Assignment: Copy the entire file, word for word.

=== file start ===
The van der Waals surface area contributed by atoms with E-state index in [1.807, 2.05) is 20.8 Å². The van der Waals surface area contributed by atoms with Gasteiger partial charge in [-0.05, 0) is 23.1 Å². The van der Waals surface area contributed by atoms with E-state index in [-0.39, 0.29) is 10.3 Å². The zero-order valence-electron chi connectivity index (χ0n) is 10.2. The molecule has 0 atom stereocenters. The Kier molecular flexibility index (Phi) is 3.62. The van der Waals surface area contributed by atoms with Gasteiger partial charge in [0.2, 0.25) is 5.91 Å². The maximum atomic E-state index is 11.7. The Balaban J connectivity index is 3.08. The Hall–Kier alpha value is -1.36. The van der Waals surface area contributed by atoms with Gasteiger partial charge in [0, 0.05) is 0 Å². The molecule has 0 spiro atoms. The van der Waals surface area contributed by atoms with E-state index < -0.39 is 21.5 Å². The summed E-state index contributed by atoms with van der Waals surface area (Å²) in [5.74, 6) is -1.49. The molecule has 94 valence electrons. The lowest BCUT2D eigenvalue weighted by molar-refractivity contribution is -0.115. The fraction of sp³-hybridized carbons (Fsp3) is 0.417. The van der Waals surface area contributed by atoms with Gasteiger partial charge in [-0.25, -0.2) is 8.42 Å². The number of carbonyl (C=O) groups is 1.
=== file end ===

The van der Waals surface area contributed by atoms with E-state index in [1.807, 2.05) is 20.8 Å². The van der Waals surface area contributed by atoms with Gasteiger partial charge in [-0.05, 0) is 23.1 Å². The van der Waals surface area contributed by atoms with E-state index in [-0.39, 0.29) is 10.3 Å². The zero-order valence-electron chi connectivity index (χ0n) is 10.2. The molecule has 0 atom stereocenters. The Kier molecular flexibility index (Phi) is 3.62. The van der Waals surface area contributed by atoms with Gasteiger partial charge in [0.2, 0.25) is 5.91 Å². The maximum atomic E-state index is 11.7. The Balaban J connectivity index is 3.08. The Hall–Kier alpha value is -1.36. The van der Waals surface area contributed by atoms with Gasteiger partial charge in [0, 0.05) is 0 Å². The molecule has 0 spiro atoms. The van der Waals surface area contributed by atoms with E-state index < -0.39 is 21.5 Å². The summed E-state index contributed by atoms with van der Waals surface area (Å²) in [5.74, 6) is -1.49. The molecule has 94 valence electrons. The lowest BCUT2D eigenvalue weighted by molar-refractivity contribution is -0.115. The fraction of sp³-hybridized carbons (Fsp3) is 0.417. The van der Waals surface area contributed by atoms with Gasteiger partial charge in [-0.25, -0.2) is 8.42 Å². The number of carbonyl (C=O) groups is 1.